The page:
Barbara Rank: a constituent of Congressman Rod Blum (R-Iowa) who wrote a letter to her local newspaper in response to some comments he made at Moa recent town hall. The congressman spoke about how the Affordable Care Act had “crazy regulations… such as a 62-year-old male having to have pregnancy insurance,” according to a quote in a Huff Post article. In her letter, Ms. Rank posed rhetorical questions like, “Why should I pay for the salaries of politicians I didn’t vote for…?” A spokesman for the congressman later stated that his remarks were taken out of context, according to the article.
Mona Haydar: a poet, rapper, and activist who recently released a video for her song “Hijabi (Wrap My Hijab).” Ms. Haydar wanted to represent voices of other women in music on the topic of hijab because, as she says in a BBC video, “There’s a lot of songs out in the world about hijab, about a woman’s choice to cover herself, but not by women.”
Luis Miranda: a student of the University of Notre Dame and co-organizer of a walkout protest during Vice President Mike Pence’s address at commencement. Some members of Mr. Miranda’s family are undocumented immigrants, according to a Buzzfeed article.
Tera Poole: the first black valedictorian for the University of Maryland School of Dentistry from the Class of 2016. Dr. Poole went on to pursue a career in dentistry but additionally spends time as a lifestyle and productivity blogger.
Gregory Ridgway: a University Medalist at the University of Maryland who wishes to become a theoretical physicist after graduating with three degrees; in physics, mathematics and piano performance, according to the UMD website.
Ed Gabel: an artist of Brobel Design who was the primary artist for a recent TIME magazine cover. In an Inverse article, Mr. Gabel explains the short timeline to design the “provocative” cover. The design received a broad range of feedback online, some negative but mostly positive. As the article states, “commenters discussed both the merits of the cover design and whether or not the image should be considered culturally iconic or cynically propagandistic.”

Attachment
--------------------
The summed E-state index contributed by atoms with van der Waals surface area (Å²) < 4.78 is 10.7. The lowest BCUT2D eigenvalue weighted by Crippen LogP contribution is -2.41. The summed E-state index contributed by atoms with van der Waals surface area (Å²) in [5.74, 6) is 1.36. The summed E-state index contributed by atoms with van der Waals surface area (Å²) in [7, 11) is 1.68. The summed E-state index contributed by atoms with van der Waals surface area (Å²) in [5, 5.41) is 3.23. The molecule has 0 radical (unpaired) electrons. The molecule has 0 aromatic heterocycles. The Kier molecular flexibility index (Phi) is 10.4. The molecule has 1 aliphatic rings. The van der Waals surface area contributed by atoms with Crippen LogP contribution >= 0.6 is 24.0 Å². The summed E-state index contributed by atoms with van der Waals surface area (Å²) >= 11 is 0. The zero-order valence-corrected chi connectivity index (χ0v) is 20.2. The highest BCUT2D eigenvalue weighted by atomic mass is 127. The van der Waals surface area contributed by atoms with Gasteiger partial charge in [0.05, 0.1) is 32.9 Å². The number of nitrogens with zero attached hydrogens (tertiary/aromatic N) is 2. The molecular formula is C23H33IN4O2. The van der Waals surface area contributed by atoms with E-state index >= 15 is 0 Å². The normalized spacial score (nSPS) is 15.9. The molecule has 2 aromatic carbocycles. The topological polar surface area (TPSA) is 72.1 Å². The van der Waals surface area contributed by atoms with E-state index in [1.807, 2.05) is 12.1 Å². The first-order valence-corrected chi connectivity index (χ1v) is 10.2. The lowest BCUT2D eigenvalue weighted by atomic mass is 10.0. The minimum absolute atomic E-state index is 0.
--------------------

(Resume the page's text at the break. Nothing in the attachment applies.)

Mr. Miranda and Mr. Ridgway would possibly engage in conversation relating to being recent graduates. It is possible that Dr. Poole would join the conversation and discuss her experiences of emerging into the professional world and establishing her career. We are curious to know if they would describe how to balance various interests, as it is clear that both Mr. Ridgway and Dr. Poole have diverse talents and hobbies.
Another topic of conversation would perhaps be the concept of “prestige.” Several of this week’s guests have high levels of prestige. Some of these people are pioneers as artists or academics. How do they balance their roles in society? How do they represent themselves and continue to act as role models? How do they respond to expectations from their communities? Would Ms. Rank care to talk about why she felt compelled to respond to Congressman Blum? Would she relate to Ms. Haydar’s form of artistic expression?
In this context, however, Mr. Gabel has a different role because his profession requires him to express the ideas of others through his art and design. For instance, he works for TIME and has an obligation to fulfill their needs as a client but how does that influence his other work? Is he politically-minded? Is that affected by his work to convey “provocative” art on the subject of politics?
This week’s theme is “The Guest of Honor.” It is centered around recognizing extraordinary accomplishments of community leaders; of our peers, of our colleagues, and of our neighbors. It is a theme that focuses on celebrating leadership in its many forms. Additionally, this theme remembers the sacrifices and contributions of those serving our country.
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